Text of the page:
Approximately 40 million Americans visit pornography websites on a regular basis. About 25 percent of internet search queries, or 68 million searches per day, are related to pornography, and 35 percent of all Internet downloads are porn-related. About one-third of pornography viewers are women.
Despite risks of job loss or legal problems, millions of people access pornography at work every year. Almost a third lose their jobs over their compulsive sexual behavior.
The causes of porn addiction can be psychological or physiological. Some people use porn to cope with mental illness such as depression anxiety or trauma. Some people use porn to counter loneliness, boredom or isolation.
When people use porn to cope with unresolved psychological pain, they are at an increased risk of developing a pattern of compulsive porn use. People who have suffered trauma often dissociate from emotions and memories related to the trauma. Porn use can become a way to prolong or intensify these dissociative states.
Physiologically, what causes addiction to porn is the repeated pursuit of an exaggerated and euphoric state of arousal in combination with the need for avoidance of negative feeling of current pain or past pain. Or in simpler terms, they become “addicted” to the feeling the chemicals the brain creates during porn use.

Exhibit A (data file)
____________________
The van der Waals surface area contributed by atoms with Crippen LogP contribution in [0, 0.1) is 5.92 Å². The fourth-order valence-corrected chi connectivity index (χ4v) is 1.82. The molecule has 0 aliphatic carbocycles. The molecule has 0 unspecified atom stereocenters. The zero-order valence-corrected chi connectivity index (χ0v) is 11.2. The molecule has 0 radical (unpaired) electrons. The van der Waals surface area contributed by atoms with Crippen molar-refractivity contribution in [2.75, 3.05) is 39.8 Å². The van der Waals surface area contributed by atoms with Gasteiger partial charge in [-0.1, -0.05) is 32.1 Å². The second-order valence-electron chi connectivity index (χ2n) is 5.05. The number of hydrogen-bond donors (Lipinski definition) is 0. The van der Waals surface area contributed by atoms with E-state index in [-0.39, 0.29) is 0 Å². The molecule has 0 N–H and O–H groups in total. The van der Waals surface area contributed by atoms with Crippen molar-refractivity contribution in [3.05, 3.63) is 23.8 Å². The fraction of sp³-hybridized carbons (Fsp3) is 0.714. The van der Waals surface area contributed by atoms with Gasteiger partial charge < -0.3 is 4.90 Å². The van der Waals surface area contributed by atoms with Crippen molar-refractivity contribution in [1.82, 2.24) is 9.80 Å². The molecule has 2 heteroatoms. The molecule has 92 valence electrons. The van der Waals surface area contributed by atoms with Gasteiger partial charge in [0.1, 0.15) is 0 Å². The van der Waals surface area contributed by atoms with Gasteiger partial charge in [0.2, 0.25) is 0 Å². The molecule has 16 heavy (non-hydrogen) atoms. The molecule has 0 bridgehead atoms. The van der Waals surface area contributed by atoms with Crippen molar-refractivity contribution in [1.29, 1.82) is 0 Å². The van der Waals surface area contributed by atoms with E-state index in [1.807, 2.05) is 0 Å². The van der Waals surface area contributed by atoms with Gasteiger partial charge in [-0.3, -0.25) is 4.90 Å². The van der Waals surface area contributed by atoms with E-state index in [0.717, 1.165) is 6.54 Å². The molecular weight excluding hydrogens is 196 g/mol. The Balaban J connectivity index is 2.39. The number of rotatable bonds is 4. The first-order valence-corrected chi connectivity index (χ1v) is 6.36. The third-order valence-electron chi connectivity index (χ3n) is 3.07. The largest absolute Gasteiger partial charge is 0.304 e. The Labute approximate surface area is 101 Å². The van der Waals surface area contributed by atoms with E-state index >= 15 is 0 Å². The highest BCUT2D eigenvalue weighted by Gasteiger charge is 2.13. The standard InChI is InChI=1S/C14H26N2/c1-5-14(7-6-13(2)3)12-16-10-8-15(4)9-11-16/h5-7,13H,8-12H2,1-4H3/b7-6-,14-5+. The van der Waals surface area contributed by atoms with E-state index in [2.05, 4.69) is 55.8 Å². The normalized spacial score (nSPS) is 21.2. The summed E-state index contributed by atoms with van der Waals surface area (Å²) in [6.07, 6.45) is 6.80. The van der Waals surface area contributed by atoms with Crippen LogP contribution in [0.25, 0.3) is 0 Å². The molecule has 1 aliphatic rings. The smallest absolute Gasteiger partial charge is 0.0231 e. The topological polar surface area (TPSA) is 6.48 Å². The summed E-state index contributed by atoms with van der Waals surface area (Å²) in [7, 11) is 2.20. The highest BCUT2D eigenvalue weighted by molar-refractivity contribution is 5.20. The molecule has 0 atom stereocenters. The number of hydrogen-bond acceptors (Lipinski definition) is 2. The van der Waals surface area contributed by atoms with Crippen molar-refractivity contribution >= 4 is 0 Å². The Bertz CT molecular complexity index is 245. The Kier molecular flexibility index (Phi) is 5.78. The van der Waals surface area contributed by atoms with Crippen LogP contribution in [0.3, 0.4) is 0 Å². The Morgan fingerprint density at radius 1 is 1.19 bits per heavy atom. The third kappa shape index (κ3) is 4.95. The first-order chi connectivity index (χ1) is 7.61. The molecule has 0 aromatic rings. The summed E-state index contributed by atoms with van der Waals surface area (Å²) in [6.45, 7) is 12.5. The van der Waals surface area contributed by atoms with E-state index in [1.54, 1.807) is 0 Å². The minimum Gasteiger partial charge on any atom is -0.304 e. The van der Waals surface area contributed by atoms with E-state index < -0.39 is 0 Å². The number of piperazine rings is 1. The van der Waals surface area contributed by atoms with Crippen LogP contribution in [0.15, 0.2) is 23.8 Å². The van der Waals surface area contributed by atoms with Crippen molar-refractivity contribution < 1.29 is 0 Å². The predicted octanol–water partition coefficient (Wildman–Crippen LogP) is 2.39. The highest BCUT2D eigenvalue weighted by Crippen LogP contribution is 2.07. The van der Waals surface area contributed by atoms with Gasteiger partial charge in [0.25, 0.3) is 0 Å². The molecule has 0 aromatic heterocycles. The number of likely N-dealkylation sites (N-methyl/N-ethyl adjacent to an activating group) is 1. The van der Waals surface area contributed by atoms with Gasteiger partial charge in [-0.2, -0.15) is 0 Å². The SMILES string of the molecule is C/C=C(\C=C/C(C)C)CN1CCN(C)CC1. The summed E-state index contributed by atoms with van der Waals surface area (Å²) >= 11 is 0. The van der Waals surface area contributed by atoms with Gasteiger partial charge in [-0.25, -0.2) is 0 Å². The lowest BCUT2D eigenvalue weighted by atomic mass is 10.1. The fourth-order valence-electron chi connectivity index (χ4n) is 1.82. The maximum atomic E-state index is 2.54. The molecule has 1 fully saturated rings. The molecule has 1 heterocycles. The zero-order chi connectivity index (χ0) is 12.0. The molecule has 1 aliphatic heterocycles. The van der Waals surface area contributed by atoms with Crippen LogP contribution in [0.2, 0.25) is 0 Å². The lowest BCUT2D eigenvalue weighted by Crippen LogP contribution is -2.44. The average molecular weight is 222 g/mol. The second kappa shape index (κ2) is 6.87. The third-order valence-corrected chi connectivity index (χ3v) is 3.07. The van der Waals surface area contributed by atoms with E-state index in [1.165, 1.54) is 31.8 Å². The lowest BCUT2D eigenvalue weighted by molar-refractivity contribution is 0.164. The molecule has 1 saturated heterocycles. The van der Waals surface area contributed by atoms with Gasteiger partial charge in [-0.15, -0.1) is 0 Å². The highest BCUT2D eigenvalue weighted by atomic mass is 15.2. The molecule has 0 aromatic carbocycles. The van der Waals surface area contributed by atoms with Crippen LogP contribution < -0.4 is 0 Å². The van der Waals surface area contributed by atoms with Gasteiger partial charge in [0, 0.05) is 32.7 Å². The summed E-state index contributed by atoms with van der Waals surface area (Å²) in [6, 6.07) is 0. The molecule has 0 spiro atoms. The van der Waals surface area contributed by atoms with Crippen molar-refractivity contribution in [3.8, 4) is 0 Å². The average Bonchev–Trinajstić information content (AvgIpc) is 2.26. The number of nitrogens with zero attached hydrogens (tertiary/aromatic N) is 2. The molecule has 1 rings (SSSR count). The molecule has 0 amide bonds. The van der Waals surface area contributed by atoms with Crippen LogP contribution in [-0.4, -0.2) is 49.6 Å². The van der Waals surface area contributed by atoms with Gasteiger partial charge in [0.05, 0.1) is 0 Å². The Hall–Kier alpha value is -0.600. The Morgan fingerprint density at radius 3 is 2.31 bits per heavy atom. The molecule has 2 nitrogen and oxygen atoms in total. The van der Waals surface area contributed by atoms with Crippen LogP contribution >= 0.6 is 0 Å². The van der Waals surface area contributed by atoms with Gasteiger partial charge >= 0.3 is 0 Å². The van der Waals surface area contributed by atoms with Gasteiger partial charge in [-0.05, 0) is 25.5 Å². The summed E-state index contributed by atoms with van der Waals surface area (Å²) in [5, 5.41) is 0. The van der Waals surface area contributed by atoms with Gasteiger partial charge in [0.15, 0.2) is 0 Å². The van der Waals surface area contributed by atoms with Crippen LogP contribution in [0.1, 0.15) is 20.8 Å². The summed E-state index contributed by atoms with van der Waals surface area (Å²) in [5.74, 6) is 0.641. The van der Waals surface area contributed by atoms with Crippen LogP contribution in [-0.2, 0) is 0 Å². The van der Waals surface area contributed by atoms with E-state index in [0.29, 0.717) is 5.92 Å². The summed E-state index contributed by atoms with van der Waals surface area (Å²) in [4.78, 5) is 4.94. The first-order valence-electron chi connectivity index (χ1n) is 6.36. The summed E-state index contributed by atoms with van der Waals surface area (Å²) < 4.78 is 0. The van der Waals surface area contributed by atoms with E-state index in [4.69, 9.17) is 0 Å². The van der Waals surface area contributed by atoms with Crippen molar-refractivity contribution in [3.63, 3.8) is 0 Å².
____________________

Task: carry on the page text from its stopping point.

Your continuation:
The consequences of porn addiction can be severe. Frequent porn use can make it more difficult for men to experience arousal in response to sexual stimuli other than porn. Using porn significantly increases the risk of infidelity and loss of long-term relationships. Additional effects of porn addiction can include financial problems and job loss.
Another consequence may be that those who are addicted to pornography often experience symptoms of depression and anxiety after using porn. Imbalances in dopamine and serotonin levels can be the result of over stimulation of these systems, increasing the symptoms of depression and anxiety in those who consistently view porn.
Recently leading experts across a variety of disciplines agreed pornography use is in fact, addictive and a public health crisis. It is now evident that what has long been classified as a harmless, personal expression of sexuality is actually a behavior that is destructive not only to the addict but also to his community and family.
To get more information and resources to help those you care about find the help and healing they need, we invite you to attend the next Lone Star Coalition Against Pornography Conference:
“Porn is a human issue—deep in the heart of Texas”
October 19, 2019 9am-2pm
Collin County Community College. Spring Creek Campus, Plano, TX.
Jody VanDrimmelen has a Master’s degree in Social Work and is a Licensed Clinical Social Worker. She has a private practice working as a Child and Family Therapist in Arlington and Plano. Shortly after opening her private practice in 2012 she found many of her clients and their families were being destroyed by pornography addiction. She has helped with the LCAP conferences in Dallas the past 3 years and continues to work to educate the community and work to restore families affected by pornography addiction.